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Saturday, 31 March 2012

Theatre - She Stoops To Conquer - NT Live

Star rating – 9/10

Oliver Goldsmith's timeless period piece provided another bawdy and brilliant night’s theatre courtesy of National Theatre Live. It is a great, classic, hilarious farce with mistaken identities and class differences making for frolics and fun in frocks. Written in 1773, this delightful play proves that good comedy is ageless, with lots of the jokes seeming as funny today as they must have been to eighteenth century audiences. 
Although the noise levels were a bit loud at first - Steve Pemberton as Mr Hardcastle in particular seemed a bit shouty – most of the acting was simply exemplar. Significant press attention has gone to ex-Corrie star Katherine Kelly as Kate Hardcastle, whose would be suitor mistakes her father’s country house for an inn, leading to uproarious confusion. And she certainly proves she is much more than a soap star ‘has been’. But in truth this play contains stand out performances almost all round.

Sophie Thompson in particular was hilarious as Mrs Hardcastle, who desperately tries to impress her guests with her knowledge of the London fashions, and who has a fantastic array of glorious facial expressions and  voices to match, to more than fulfil the part. There are some great two handed scenes such as those between John Heffernan  as Hastings,  who has some very funny asides to the audience, and David Flynn as Tony Lumpkin, the son who would rather be in the local inn with the rural folk than in his mother's home with his rich step father with pretensions  of grandeur.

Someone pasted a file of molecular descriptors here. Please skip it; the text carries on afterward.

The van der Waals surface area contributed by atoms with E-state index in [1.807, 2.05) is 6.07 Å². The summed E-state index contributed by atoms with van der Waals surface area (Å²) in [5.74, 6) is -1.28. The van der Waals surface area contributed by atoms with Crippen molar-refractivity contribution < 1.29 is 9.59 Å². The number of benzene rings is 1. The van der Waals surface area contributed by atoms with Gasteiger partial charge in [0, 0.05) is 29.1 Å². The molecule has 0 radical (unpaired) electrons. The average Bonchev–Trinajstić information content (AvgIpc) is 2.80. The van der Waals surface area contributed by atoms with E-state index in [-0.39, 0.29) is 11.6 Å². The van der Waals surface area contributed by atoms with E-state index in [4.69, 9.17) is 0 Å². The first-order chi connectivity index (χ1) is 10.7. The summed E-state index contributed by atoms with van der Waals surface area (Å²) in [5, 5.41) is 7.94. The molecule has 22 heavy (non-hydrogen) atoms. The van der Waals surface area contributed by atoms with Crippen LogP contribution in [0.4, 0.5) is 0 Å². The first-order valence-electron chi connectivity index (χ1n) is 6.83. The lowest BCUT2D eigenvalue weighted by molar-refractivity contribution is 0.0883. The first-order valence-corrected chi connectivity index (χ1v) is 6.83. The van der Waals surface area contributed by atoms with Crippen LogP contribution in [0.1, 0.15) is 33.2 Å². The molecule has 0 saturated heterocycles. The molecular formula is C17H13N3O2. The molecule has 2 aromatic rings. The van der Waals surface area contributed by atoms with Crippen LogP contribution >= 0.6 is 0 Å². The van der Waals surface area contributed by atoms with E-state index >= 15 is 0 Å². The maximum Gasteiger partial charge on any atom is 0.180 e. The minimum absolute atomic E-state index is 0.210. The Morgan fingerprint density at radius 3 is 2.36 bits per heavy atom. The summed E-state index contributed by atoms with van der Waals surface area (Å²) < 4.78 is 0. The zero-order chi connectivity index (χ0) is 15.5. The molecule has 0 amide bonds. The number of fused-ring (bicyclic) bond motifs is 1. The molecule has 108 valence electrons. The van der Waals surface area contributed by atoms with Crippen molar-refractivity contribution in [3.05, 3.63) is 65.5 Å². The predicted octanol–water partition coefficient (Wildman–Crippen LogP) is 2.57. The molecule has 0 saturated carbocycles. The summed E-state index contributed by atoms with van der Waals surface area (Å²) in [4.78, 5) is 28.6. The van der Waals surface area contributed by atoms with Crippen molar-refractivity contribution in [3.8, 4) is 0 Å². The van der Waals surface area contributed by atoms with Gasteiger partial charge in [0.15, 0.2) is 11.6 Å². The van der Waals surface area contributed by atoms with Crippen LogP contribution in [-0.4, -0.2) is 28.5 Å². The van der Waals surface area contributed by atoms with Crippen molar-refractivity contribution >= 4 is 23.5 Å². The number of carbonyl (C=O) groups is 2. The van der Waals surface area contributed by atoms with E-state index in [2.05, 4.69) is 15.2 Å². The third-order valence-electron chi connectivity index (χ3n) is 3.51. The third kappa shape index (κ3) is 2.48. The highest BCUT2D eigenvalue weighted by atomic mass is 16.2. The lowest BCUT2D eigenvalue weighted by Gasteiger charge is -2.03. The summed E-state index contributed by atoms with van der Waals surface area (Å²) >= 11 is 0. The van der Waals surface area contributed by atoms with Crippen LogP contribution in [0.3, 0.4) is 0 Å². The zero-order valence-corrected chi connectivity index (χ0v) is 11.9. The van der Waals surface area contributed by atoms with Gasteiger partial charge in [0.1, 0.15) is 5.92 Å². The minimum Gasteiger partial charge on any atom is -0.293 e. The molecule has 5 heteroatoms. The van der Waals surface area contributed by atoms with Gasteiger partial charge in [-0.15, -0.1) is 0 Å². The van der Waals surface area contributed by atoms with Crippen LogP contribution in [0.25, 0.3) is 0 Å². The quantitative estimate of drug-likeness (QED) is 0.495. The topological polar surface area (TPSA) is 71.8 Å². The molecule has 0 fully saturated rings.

Young director Jamie Lloyd chooses to keep to with period costume for this totally camp and outsize adaptation, which also contains beautiful costumes and a cleverly rotating set. He brings out Goldsmith’s themes of opposites – town v country, class v class - in this highly entertaining, and witty satire. This was another triumph for great theatre on the cinema screen. If you’ve not tried it yet and are still sceptical – then you really should.

Wednesday, 28 March 2012

Books - The Cove by Ron Rash

Star rating – 9/10

Ron Rash has written a beautiful, moving, and thrilling novel in ‘The Cove’. It strays into the territory of ‘Cold Mountain’ or ‘Winter’s Bone’, as it depicts life in a dark, dank, cove in North Carolina nearing the end of the First World War. 
Laurel and her brother Hank live there alone, their parents having died and now lying in mossy graves nearby.  The local people don’t venture there if they can help it, and they are convinced that Laurel is a witch due to a large red birthmark she has. Hank is due to marry and break up the sibling solitude. And then their hard and simple lives are changed forever by the appearance of a stranger who plays beautiful music on his flute by the banks of the waters. He lets them believe that he cannot speak, but is really hiding a secret, and hiding from others.

Rash skilfully sets up the outcome as a tragic one in the short prologue, but it is not clear exactly to whom the tragedy will befall until the last pages, adding to the tension as the novel reaches its thrilling climax. The parallel narrative of a local army recruiting officer, who is trying to prove his worth without going into action, is skilfully interwoven.